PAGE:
BLOOMFIELD — Between 100 and 150 headstones in Bloomfield Cemetery stand over the graves of U.S. military veterans.
And now, all of these headstones are clean.
About 20 volunteers recently spent a day cleaning headstones of veterans buried at Bloomfield Cemetery, under the leadership of Bradley Kinsch, a Boy Scout with Troop 239 in Lake Geneva.
Kinsch, 17, of Bloomfield, led the effort Oct. 6 for his Eagle Scout project, a public service project required to reach the top rank in the Boy Scouts of America.
“I was thinking about what I could do for the veterans,” Kinsch said. “I wanted to do my project for soldiers who were killed in foreign wars.”
Bradley’s mother, Candace Kinsch, said the results of the cemetery cleanup left her both amazed and proud of her son for taking on work with such profound context.
“We were all moved the day of his project,” she said. “It was a history lesson for us all.”
A senior at Badger High School, Kinsch plans to study fire science and wild land fire management after graduation.
But it was not always that way.
Inspired by godfather
For most of his life, Kinsch hoped to join the military out of respect for his godfather, Michael McNulty, a master sergeant in the U.S. Army.
“I looked up to him,” Kinsch said. “He’s had a pretty big impact on my life.”
In 2005, McNulty was killed in action while serving in Iraq. He was 36.
McNulty was buried in Arlington National Cemetery in Arlington, Va. He had earned at least 20 medals in his military career, including the Iraq Campaign Medal and the Humanitarian Service Medal.
When deciding on his Eagle Scout project, Kinsch said his godfather’s service inspired him to undertake the headstone cleaning at Bloomfield Cemetery.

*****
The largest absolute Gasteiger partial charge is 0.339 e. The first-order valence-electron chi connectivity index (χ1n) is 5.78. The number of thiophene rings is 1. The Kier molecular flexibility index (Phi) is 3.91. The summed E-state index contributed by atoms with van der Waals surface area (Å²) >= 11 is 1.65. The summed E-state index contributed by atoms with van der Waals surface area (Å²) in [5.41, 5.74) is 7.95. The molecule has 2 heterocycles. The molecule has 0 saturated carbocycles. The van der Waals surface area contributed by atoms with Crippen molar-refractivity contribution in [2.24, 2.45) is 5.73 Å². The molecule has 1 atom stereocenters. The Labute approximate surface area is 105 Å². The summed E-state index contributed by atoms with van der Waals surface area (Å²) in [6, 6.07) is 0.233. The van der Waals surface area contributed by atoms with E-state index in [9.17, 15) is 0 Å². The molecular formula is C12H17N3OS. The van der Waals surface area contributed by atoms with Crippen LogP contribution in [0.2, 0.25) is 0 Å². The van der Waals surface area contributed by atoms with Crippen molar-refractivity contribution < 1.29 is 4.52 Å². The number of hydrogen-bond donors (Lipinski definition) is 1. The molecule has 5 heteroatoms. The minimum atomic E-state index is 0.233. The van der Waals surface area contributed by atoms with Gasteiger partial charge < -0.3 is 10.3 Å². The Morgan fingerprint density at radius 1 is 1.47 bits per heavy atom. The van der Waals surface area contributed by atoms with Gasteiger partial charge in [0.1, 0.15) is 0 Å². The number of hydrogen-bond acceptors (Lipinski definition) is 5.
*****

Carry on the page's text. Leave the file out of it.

He and his fellow volunteers not only hand-scrubbed each headstone, they also spruced up the landscaping and replaced aging or broken flags to commemorate the fallen.
Thanks to calm weather and Kinsch’s leadership, the group managed to clean other headstones as well, exceeding their own expectations.
The process took about six hours.
Brian Kase, Scoutmaster of Troop 239, said the veterans’ headstones at the cemetery “turned out beautifully.”
“Other people that stroll through the cemetery would be able to tell that the veterans’ graves were honored,” Kase said. “Even though a lot of those graves will never be visited again, it still is an honor to them and their legacy.”
On Oct. 27, Kinsch and his fellow Scouts returned to the cemetery — and invited local veterans to join them — to see the newly cleaned headstones.
Also present were Eagle Project representative Ken Monroe, state Sen. Steve Nass, and members of both Bloomfield Genoa City Fire and Rescue and the Bloomfield Police Department.
“The project was to scrub, clean and tidy up the headstones of the soldiers who have fought for our right to stand here today,” Kinsch said in a speech to the crowd. “I would like to honor the veterans that are here today as well, and thank you for your service.”
Nass delivered a speech of his own, discussing his own time in the military and highlighting the importance of remembering fallen soldiers.
Scout Kevin Blasiman played taps, followed by a ceremonial cannon blast fired by Nass and Monroe.
Hard work worth it
With his Eagle Scount project complete, Kinsch only needs to earn three badges to become an Eagle Scout — Communications, Citizenship in the Nation and Citizenship in the World.
“Eagle Scout isn’t something that you just get,” he said. “It’s something that you have to earn. It’s something that you have to work hard for.”
Kinsch said his journey through the Boy Scout ranks has been both challenging and rewarding; he considered quitting when he was younger, but he quickly learned the value of gaining new skills and reaching higher ranks.
He said he looks forward to achieving the Eagle Scout title.
“If I got it, I’d get self-satisfaction,” he said. “I worked really hard for it, and that really paid off.”
Kase agreed, saying that Kinsch’s hard work has led to considerable growth in his character.
“Bradley has grown considerably since I first met him,” Kase said. “Scouting has played a very important role in his life, and I believe he has truly accepted the principles of scouting, and lives his life by them.”